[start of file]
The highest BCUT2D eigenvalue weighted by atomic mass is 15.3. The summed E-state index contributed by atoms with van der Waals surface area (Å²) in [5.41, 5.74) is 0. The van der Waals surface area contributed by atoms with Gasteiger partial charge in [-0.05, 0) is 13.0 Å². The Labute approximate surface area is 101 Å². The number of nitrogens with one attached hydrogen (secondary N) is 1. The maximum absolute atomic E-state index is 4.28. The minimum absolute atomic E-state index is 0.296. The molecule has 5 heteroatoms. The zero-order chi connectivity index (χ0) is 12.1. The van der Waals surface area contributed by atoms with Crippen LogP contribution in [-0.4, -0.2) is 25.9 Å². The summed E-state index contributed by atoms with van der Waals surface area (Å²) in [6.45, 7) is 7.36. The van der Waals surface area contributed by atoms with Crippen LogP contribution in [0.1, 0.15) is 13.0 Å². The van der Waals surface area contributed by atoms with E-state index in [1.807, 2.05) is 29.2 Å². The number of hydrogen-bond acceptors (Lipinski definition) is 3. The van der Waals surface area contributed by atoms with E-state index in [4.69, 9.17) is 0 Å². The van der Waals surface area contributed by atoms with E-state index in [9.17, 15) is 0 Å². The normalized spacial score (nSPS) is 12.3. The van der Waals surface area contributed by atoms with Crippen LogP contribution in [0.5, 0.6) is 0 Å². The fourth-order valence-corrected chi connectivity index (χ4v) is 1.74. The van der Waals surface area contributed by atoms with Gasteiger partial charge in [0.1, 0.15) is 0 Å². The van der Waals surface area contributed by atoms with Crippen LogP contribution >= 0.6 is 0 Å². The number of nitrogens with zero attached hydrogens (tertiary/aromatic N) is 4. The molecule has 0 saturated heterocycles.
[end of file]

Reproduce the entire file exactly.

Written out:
The highest BCUT2D eigenvalue weighted by atomic mass is 15.3. The summed E-state index contributed by atoms with van der Waals surface area (Å²) in [5.41, 5.74) is 0. The van der Waals surface area contributed by atoms with Gasteiger partial charge in [-0.05, 0) is 13.0 Å². The Labute approximate surface area is 101 Å². The number of nitrogens with one attached hydrogen (secondary N) is 1. The maximum absolute atomic E-state index is 4.28. The minimum absolute atomic E-state index is 0.296. The molecule has 5 heteroatoms. The zero-order chi connectivity index (χ0) is 12.1. The van der Waals surface area contributed by atoms with Crippen LogP contribution in [-0.4, -0.2) is 25.9 Å². The summed E-state index contributed by atoms with van der Waals surface area (Å²) in [6.45, 7) is 7.36. The van der Waals surface area contributed by atoms with Crippen LogP contribution in [0.1, 0.15) is 13.0 Å². The van der Waals surface area contributed by atoms with E-state index in [1.807, 2.05) is 29.2 Å². The number of hydrogen-bond acceptors (Lipinski definition) is 3. The van der Waals surface area contributed by atoms with E-state index in [4.69, 9.17) is 0 Å². The van der Waals surface area contributed by atoms with E-state index in [9.17, 15) is 0 Å². The normalized spacial score (nSPS) is 12.3. The van der Waals surface area contributed by atoms with Crippen LogP contribution in [0.5, 0.6) is 0 Å². The fourth-order valence-corrected chi connectivity index (χ4v) is 1.74. The van der Waals surface area contributed by atoms with Gasteiger partial charge in [0.1, 0.15) is 0 Å². The van der Waals surface area contributed by atoms with Crippen LogP contribution >= 0.6 is 0 Å². The number of nitrogens with zero attached hydrogens (tertiary/aromatic N) is 4. The molecule has 0 saturated heterocycles.